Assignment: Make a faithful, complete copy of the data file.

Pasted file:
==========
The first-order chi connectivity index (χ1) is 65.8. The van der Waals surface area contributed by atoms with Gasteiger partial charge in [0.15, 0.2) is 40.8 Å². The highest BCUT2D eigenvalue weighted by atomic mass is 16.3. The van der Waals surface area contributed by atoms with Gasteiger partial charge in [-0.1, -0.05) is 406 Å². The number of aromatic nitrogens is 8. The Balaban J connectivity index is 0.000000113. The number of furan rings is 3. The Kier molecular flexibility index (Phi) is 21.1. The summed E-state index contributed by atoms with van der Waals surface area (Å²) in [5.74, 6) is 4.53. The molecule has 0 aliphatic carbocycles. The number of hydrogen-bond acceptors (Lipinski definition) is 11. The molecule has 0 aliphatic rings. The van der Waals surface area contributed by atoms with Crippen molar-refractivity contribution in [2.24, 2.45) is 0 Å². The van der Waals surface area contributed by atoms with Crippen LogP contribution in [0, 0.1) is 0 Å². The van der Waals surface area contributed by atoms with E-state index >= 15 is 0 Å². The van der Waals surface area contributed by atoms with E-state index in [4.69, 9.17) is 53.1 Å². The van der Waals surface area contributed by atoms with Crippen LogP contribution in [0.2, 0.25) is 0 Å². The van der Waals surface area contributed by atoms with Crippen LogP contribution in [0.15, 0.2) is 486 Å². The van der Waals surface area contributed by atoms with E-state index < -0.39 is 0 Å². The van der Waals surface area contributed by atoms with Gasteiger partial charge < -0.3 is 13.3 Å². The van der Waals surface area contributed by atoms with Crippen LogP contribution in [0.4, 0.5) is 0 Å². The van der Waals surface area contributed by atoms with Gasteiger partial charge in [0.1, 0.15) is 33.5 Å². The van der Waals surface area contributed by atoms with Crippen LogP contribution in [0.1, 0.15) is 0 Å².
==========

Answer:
The first-order chi connectivity index (χ1) is 65.8. The van der Waals surface area contributed by atoms with Gasteiger partial charge in [0.15, 0.2) is 40.8 Å². The highest BCUT2D eigenvalue weighted by atomic mass is 16.3. The van der Waals surface area contributed by atoms with Gasteiger partial charge in [-0.1, -0.05) is 406 Å². The number of aromatic nitrogens is 8. The Balaban J connectivity index is 0.000000113. The number of furan rings is 3. The Kier molecular flexibility index (Phi) is 21.1. The summed E-state index contributed by atoms with van der Waals surface area (Å²) in [5.74, 6) is 4.53. The molecule has 0 aliphatic carbocycles. The number of hydrogen-bond acceptors (Lipinski definition) is 11. The molecule has 0 aliphatic rings. The van der Waals surface area contributed by atoms with Crippen molar-refractivity contribution in [2.24, 2.45) is 0 Å². The van der Waals surface area contributed by atoms with Crippen LogP contribution in [0, 0.1) is 0 Å². The van der Waals surface area contributed by atoms with E-state index >= 15 is 0 Å². The van der Waals surface area contributed by atoms with E-state index in [4.69, 9.17) is 53.1 Å². The van der Waals surface area contributed by atoms with Crippen LogP contribution in [0.2, 0.25) is 0 Å². The van der Waals surface area contributed by atoms with Crippen LogP contribution in [0.15, 0.2) is 486 Å². The van der Waals surface area contributed by atoms with E-state index < -0.39 is 0 Å². The van der Waals surface area contributed by atoms with Gasteiger partial charge < -0.3 is 13.3 Å². The van der Waals surface area contributed by atoms with Crippen LogP contribution in [0.4, 0.5) is 0 Å². The van der Waals surface area contributed by atoms with Gasteiger partial charge in [0.1, 0.15) is 33.5 Å². The van der Waals surface area contributed by atoms with Crippen LogP contribution in [0.1, 0.15) is 0 Å².